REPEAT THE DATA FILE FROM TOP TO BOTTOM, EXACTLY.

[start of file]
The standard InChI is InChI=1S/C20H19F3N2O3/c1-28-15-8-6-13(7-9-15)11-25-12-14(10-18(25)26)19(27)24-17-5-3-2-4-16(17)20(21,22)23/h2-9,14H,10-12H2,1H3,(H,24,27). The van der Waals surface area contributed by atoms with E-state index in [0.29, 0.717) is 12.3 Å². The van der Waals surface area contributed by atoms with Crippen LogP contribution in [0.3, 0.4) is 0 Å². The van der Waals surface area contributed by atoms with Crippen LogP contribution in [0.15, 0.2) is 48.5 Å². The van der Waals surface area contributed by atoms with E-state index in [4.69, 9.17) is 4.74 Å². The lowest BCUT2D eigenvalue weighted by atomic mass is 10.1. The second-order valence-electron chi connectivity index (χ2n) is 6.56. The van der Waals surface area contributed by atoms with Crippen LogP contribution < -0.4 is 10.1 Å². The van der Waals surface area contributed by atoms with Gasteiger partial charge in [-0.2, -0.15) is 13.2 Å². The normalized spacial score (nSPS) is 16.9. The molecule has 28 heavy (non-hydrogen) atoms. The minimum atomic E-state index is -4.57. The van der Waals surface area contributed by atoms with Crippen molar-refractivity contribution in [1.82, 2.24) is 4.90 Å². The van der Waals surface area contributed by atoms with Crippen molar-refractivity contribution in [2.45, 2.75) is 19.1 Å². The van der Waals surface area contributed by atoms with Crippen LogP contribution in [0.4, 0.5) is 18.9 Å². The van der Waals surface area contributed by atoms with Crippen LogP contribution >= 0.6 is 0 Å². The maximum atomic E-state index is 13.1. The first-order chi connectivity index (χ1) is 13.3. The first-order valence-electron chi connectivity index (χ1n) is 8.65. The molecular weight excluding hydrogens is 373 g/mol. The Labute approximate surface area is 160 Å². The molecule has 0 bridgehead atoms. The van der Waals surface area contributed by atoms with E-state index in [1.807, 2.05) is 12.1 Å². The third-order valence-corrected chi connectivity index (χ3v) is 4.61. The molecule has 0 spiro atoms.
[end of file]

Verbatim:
The standard InChI is InChI=1S/C20H19F3N2O3/c1-28-15-8-6-13(7-9-15)11-25-12-14(10-18(25)26)19(27)24-17-5-3-2-4-16(17)20(21,22)23/h2-9,14H,10-12H2,1H3,(H,24,27). The van der Waals surface area contributed by atoms with E-state index in [0.29, 0.717) is 12.3 Å². The van der Waals surface area contributed by atoms with Crippen LogP contribution in [0.3, 0.4) is 0 Å². The van der Waals surface area contributed by atoms with Crippen LogP contribution in [0.15, 0.2) is 48.5 Å². The van der Waals surface area contributed by atoms with E-state index in [4.69, 9.17) is 4.74 Å². The lowest BCUT2D eigenvalue weighted by atomic mass is 10.1. The second-order valence-electron chi connectivity index (χ2n) is 6.56. The van der Waals surface area contributed by atoms with Crippen LogP contribution < -0.4 is 10.1 Å². The van der Waals surface area contributed by atoms with Gasteiger partial charge in [-0.2, -0.15) is 13.2 Å². The normalized spacial score (nSPS) is 16.9. The molecule has 28 heavy (non-hydrogen) atoms. The minimum atomic E-state index is -4.57. The van der Waals surface area contributed by atoms with Crippen molar-refractivity contribution in [1.82, 2.24) is 4.90 Å². The van der Waals surface area contributed by atoms with Crippen molar-refractivity contribution in [2.45, 2.75) is 19.1 Å². The van der Waals surface area contributed by atoms with Crippen LogP contribution in [0.4, 0.5) is 18.9 Å². The van der Waals surface area contributed by atoms with Crippen LogP contribution >= 0.6 is 0 Å². The maximum atomic E-state index is 13.1. The first-order chi connectivity index (χ1) is 13.3. The first-order valence-electron chi connectivity index (χ1n) is 8.65. The molecular weight excluding hydrogens is 373 g/mol. The Labute approximate surface area is 160 Å². The molecule has 0 bridgehead atoms. The van der Waals surface area contributed by atoms with E-state index in [1.807, 2.05) is 12.1 Å². The third-order valence-corrected chi connectivity index (χ3v) is 4.61. The molecule has 0 spiro atoms.